Spring Ephemerals—What Are They?
You may have heard the term “spring ephemeral” used to describe woodland plants, but what are they, really? Ephemeral means fleeting, temporary, and short-lived, but this isn’t exactly descriptive of the group of plants we call spring ephemerals. Most flowering woodland herbaceous plants come up early in spring and bloom before the canopy of trees develop leaves. They take advantage of the period of time when sunlight reaches the ground in the woodlands. These early bloomers provide essential nectar and pollen for bumblebees, mining bees (andrena bees), and multiple flies and gnats at a time when most other flowering plants are not yet available.
Most are done blooming by the time they are shaded by trees, and many of them actually die back to the ground for the rest of the year, hence the “ephemeral” connotation. In reality, these plants are only dormant and will return the following spring.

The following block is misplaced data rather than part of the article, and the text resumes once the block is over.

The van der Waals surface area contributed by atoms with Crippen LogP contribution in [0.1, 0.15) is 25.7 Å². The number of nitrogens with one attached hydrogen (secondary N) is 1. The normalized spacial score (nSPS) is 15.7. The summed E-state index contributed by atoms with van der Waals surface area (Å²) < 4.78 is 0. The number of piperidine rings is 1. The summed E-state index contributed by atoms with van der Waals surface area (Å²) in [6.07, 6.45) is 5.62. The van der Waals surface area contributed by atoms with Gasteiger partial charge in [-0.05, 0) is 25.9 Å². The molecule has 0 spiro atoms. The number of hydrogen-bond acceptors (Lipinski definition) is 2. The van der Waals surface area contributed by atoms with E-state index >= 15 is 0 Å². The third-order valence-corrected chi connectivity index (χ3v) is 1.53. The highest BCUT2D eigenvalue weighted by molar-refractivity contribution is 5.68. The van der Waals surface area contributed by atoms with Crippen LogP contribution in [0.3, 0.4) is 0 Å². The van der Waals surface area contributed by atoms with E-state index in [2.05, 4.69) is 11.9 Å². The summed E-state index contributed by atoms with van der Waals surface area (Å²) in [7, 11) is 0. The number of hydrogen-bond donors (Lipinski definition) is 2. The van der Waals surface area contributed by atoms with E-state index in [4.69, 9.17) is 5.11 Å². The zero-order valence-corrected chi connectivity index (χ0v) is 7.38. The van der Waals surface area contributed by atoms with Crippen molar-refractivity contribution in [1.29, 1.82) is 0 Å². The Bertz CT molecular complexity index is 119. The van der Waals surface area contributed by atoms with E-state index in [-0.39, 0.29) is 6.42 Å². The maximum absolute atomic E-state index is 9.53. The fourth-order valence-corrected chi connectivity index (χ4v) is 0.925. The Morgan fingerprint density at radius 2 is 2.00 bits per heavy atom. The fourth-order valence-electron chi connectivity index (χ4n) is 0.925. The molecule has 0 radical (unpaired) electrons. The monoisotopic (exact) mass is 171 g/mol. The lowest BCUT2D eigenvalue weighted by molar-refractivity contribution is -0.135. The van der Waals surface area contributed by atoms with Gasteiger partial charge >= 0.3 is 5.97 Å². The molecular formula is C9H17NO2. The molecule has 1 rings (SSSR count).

Some common spring ephemerals you may recognize are:
Virginia bluebells (Mertensia virginica)
Sharp-lobed hepatica (Hepatica acutiloba)
Bloodroot (Sanguinaria canadensis)
Spring beauty (Claytonia virginica)
Red trillium (Trillium recurvatum)
Celandine poppy (Stylophorum diphyllum)